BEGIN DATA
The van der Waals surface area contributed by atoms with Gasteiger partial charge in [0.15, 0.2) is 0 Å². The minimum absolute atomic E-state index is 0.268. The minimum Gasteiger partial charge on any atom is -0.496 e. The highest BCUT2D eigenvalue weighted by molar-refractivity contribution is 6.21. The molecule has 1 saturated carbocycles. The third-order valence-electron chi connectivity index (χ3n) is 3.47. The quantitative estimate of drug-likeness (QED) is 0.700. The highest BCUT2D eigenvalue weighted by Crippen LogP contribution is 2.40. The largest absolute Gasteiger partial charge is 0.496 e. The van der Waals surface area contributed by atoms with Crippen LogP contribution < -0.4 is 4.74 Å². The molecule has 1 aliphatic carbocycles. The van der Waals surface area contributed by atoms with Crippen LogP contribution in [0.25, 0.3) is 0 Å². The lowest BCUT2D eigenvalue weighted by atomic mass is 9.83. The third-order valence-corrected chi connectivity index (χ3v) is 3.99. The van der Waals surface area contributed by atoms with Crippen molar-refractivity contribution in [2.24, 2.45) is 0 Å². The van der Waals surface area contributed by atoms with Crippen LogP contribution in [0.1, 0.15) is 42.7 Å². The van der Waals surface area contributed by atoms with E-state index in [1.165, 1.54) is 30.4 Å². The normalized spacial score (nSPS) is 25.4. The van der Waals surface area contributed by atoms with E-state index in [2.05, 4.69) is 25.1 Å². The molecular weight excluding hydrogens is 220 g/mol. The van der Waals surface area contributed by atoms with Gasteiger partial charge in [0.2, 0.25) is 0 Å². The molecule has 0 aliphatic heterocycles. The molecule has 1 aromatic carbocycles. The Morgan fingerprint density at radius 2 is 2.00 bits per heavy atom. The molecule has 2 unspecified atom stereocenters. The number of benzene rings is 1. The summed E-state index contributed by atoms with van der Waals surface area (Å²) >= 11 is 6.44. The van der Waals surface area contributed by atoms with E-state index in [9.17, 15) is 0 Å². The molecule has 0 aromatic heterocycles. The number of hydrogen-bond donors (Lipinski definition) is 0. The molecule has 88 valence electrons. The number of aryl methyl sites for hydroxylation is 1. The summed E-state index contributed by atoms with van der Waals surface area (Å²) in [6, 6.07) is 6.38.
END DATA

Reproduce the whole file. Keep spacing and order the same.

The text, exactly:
The van der Waals surface area contributed by atoms with Gasteiger partial charge in [0.15, 0.2) is 0 Å². The minimum absolute atomic E-state index is 0.268. The minimum Gasteiger partial charge on any atom is -0.496 e. The highest BCUT2D eigenvalue weighted by molar-refractivity contribution is 6.21. The molecule has 1 saturated carbocycles. The third-order valence-electron chi connectivity index (χ3n) is 3.47. The quantitative estimate of drug-likeness (QED) is 0.700. The highest BCUT2D eigenvalue weighted by Crippen LogP contribution is 2.40. The largest absolute Gasteiger partial charge is 0.496 e. The van der Waals surface area contributed by atoms with Crippen LogP contribution < -0.4 is 4.74 Å². The molecule has 1 aliphatic carbocycles. The van der Waals surface area contributed by atoms with Crippen LogP contribution in [0.25, 0.3) is 0 Å². The lowest BCUT2D eigenvalue weighted by atomic mass is 9.83. The third-order valence-corrected chi connectivity index (χ3v) is 3.99. The van der Waals surface area contributed by atoms with Crippen molar-refractivity contribution in [2.24, 2.45) is 0 Å². The van der Waals surface area contributed by atoms with Crippen LogP contribution in [0.1, 0.15) is 42.7 Å². The van der Waals surface area contributed by atoms with E-state index in [1.165, 1.54) is 30.4 Å². The normalized spacial score (nSPS) is 25.4. The van der Waals surface area contributed by atoms with E-state index in [2.05, 4.69) is 25.1 Å². The molecular weight excluding hydrogens is 220 g/mol. The van der Waals surface area contributed by atoms with Gasteiger partial charge in [0.2, 0.25) is 0 Å². The molecule has 0 aliphatic heterocycles. The molecule has 1 aromatic carbocycles. The Morgan fingerprint density at radius 2 is 2.00 bits per heavy atom. The molecule has 2 unspecified atom stereocenters. The number of benzene rings is 1. The summed E-state index contributed by atoms with van der Waals surface area (Å²) >= 11 is 6.44. The van der Waals surface area contributed by atoms with E-state index in [9.17, 15) is 0 Å². The molecule has 0 aromatic heterocycles. The number of hydrogen-bond donors (Lipinski definition) is 0. The molecule has 88 valence electrons. The number of aryl methyl sites for hydroxylation is 1. The summed E-state index contributed by atoms with van der Waals surface area (Å²) in [6, 6.07) is 6.38.